Swearing actually helps relieve pain, especially after your have hurt yourself, according to scientists.
Scientists from Keele University in Britain found that letting forth a volley of foul language can have a powerful pain killing effect, especially for people who do not normally use expletives.
To test the theory, student volunteers placed their hands in a bucket of ice cold water while swearing repeatedly. They then repeated the exercise but, instead of swearing, repeated a harmless phrase instead.
Researchers found that the students were able to keep their hands submerged in the icy water for longer when repeating the swear word, establishing a link between swearing and an increase in pain tolerance, the Telegraph reported.
They found that the pain-numbing effect was four times more likely to work in the volunteers who did not normally use bad language.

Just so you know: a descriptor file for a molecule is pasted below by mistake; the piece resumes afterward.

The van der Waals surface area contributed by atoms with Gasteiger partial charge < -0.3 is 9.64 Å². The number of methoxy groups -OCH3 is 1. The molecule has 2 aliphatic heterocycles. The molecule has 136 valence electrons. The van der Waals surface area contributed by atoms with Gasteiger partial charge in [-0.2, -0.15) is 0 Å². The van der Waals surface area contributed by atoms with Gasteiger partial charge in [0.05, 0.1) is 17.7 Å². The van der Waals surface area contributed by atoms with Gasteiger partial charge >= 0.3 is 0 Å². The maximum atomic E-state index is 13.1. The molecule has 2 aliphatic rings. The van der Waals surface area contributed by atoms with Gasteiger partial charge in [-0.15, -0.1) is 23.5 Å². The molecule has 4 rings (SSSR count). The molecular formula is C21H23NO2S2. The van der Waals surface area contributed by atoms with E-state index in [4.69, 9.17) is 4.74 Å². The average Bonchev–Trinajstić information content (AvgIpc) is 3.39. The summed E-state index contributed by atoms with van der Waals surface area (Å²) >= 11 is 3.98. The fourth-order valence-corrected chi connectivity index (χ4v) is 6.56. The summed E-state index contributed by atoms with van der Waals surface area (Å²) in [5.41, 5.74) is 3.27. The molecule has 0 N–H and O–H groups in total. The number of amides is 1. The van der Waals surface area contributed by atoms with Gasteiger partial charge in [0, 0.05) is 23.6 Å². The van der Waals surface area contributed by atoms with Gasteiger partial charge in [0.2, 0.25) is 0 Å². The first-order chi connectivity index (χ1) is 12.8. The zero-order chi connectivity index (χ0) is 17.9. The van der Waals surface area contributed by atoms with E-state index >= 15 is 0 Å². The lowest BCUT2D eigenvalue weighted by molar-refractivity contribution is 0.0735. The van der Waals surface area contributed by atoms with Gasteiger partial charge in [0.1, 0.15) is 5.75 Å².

Richard Stephens, who worked on the project, said: “Swearing has been around for centuries and is an almost universal human linguistic phenomenon.”
“It taps into emotional brain centres and appears to arise in the right brain, whereas most language production occurs in the left cerebral hemisphere of the brain.”
The team believes the pain-lessening effect occurs because swearing triggers the “fight or flight” response.
The research proves that swearing triggers not only an emotional response, but a physical one too, which may explain why the centuries-old practice of cursing developed and why it still persists today, the report said.